Jacob Rees-Mogg Cameron is taking on the secularist cult FEATURE, PAGE 7
Lord Deben Francis is just about to shock the comfortable COMMENT, PAGE 12
Stuart Reid Chesterton gets worse with age
CHARTERHOUSE, PAGE 20
May 9 2014 £1.50 (Republic of Ireland €1.80)
Francis to address UN leaders as new grilling in Geneva strains ties
Pope expected to urge UN to focus on its founding mission after ‘surreal’ questioning of Church record on torture
BY MADELEINE TEAHAN
POPE FRANCIS will address United Nations leaders tomorrow amid rising tensions between the UN and the Holy See.
The Pope will speak to 29 executive heads of the UN’s specialised agencies, including representatives from institutions such as the World Bank, the International Monetary Fund and the UN Population Fund. He is expected to urge them to dedicate themselves anew to the UN’s founding principles.
The speech will follow two days of intense scrutiny of the Holy See in Geneva by the UN Committee on the Convention against Torture. It also comes a few months after the UN Committee on the Rights of the Child issued a scathing report on the Holy See that criticised Church teaching on contraception and abortion.
The Holy See signed the Convention against Torture in 2002 and Archbishop Silvano Tomasi appeared before the UN committee on Monday and Tuesday, presenting the Holy See’s periodic report to members.
During a two-hour grilling, committee members focused on the Church’s record on abuse and called for a permanent investigation system to end a “climate of impunity”. George Tugushi, a committee member from Georgia, said that while Pope Francis’s decision to establish a Vatican commission to combat child abuse was a positive step it was not enough.
During further questioning on Tuesday, committee members suggested that the Church’s opposition to abortion violated the Convention against Torture. Archbishop Tomasi said the Church considered the right to life “non-negotiable”. He cited figures suggesting that in 2005 66 babies were born alive in Britain after failed abortions and left to die. “Such cruel methods of late abortions truly constitute torture, especially through the use of evacuation techniques, where the baby, still alive, is dismembered and than pulled out of the womb in pieces,” he said.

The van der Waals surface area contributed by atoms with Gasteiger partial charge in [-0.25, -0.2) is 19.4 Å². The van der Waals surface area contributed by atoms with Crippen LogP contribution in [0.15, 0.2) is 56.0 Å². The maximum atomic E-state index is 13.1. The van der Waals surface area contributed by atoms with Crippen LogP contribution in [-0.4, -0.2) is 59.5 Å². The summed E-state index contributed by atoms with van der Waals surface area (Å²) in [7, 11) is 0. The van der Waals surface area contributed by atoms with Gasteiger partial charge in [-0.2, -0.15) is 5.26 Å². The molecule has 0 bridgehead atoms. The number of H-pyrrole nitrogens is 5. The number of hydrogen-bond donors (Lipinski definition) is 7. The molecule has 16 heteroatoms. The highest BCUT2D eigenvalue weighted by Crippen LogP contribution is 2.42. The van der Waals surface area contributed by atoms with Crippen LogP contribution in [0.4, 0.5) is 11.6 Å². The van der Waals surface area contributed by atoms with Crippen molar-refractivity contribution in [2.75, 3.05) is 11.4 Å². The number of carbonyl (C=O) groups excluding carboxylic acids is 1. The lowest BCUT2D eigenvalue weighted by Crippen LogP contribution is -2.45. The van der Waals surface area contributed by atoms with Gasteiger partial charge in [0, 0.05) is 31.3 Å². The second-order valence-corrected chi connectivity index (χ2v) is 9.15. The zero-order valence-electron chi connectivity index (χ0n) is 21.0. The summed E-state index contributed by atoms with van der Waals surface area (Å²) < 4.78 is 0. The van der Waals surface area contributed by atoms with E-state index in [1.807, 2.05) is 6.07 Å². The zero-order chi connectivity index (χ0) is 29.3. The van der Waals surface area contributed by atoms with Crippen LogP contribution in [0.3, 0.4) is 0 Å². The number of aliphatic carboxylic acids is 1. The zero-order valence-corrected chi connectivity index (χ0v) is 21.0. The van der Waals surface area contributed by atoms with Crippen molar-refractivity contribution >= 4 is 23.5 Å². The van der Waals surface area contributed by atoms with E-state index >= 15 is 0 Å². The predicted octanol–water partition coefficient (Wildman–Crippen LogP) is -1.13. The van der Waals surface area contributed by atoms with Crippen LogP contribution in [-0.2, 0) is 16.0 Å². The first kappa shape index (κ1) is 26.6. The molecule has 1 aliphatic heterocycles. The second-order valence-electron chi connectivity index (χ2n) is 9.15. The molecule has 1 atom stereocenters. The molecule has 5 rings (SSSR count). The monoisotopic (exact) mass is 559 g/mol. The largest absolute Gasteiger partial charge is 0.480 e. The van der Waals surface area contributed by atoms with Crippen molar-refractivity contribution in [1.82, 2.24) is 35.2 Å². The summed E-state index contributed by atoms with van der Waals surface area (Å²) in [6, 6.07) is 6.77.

In answer to criticisms of the Church’s record on abuse, Archbishop Tomasi told the committee that between 2004 and 2013 the Vatican had laicised 848 priests while
Pope Francis will address the heads of the UN’s agencies tomorrow amid claims that UN committees are unfairly targeting the Catholic Church AP
2,572 were given other penalties, such as removal from active ministry and a ban on working with children.
The UN committee’s final report on the Holy See will be released on May 23 and is expected to be critical of Church teachings on abortion, contraception and homosexuality.
Speaking to the National Catholic Register before the grilling, Archbishop Tomasi said: “In recent years, it seems that the committee of the Convention against Torture has permitted the evolution and incorporation of terms and ideas that are not part of the original convention. It is argued that the insertion of these new terms comes from the nature of the convention as a living document that allows the development and inclusion of new forms of ‘torture’ that are in harmony with the ‘spirit of the document’, if not, in fact, literally found therein. As such, an analysis of the concluding observations of this committee reveals the inclusion of issues regarding abortion, contraception, homosexuality and the like, none of which is met with an international consensus.
“Therefore, it would seem reasonable to presume that the committee will continue this same line of thinking and present strong objections to some of the Church’s moral teachings on these behaviours, considering them forms of psychological burden and torture.”